A lengthy one-take scoot through a grimy squat, with inhabitants peeing, bathing, shooting up or just sitting around, is a distinctive way to open a crime series. Especially when it’s followed by a choppy sequence enacting swift, violent retribution on the same individuals. They were just so disobliging when the landlord politely asked them to vacate his valuable property on one of Amsterdam’s canals.
Meanwhile, detective Judd Cox (Waldemar Torenstra) turns up for work hoping to make a good impression on his new partner. Strait-laced Judd has recently arrived in the city from somewhere called Urk, which causes his colleagues great amusement. Tonny Montyn (Tygo Gernandt, demonstrating Bob Geldof levels of dishevelment and brusqueness) attempts to explain to the newbie how they run things in “the biggest pissbucket in the Netherlands”. Specifically, don’t stress about drugs or sex; Tonny’s on first-name terms with every madam and prostitute in the red-light district.
Before long, Judd is jumping out of windows trying to out-parkour an absconding perp. Naturally, they both end up in a canal, where their wild thrashings bring a sodden corpse bobbing to the surface. At this point, Tonny’s second commandment comes into force: detectives do not bother fishing out dead drunks. That’s what the uniformed officers are for.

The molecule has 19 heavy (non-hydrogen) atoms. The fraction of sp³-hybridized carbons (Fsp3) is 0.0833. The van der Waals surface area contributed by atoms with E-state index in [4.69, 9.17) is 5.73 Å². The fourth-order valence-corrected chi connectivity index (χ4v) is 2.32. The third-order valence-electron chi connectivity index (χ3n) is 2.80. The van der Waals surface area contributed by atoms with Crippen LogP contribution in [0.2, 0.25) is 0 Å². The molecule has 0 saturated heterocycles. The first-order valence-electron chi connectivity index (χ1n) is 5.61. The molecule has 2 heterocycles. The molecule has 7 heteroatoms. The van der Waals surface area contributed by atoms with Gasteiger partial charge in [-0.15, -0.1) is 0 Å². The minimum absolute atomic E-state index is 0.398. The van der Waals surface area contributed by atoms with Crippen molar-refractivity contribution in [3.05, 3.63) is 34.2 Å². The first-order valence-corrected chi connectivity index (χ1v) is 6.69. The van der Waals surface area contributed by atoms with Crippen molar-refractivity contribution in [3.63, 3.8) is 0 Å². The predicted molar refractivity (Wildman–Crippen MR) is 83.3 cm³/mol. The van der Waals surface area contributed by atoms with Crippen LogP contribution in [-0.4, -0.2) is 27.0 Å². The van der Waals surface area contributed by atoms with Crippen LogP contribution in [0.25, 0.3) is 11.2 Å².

But those squatters. What have they got to do with the price of tulips? It’s 1980 and less than a week to the swearing in of Queen Beatrix. Violent radicals have obtained a seating plan for the New Church, showing where the “Crown Prince of England” among other dignitaries will be located during the service. As Tonny is too well known around town, it’s down to Judd to infiltrate the squatters’ HQ, accessorised with spiked hair, leather jacket and a punch in the eye for that authentic battered look.
Suddenly, square Judd has become rather hot, a development not lost on Tonny’s sister Jean, who’s been leading the rebels in a snappy chant of “No habitation, no coronation!” As the ceremony edges closer, her announcement that vengeance will soon come, “maybe not today, tomorrow or the day after” is ominous.
Retro touches include wide lapels, the traditional chase through a restaurant kitchen and epithets for homosexuals used as cheery banter. I don’t remember the lighting being that bad in the 1980s, though. It’s almost as dim as Tonny’s view of women and squatters. Torenstra and Gernandt spar mightily as the mismatched cops, and their antics are enough to put a wide smile on your face. That is, until an explosive turn of events signals a switch to a more sombre mood.
On Channel 4 from March 7 at 11pm and All4
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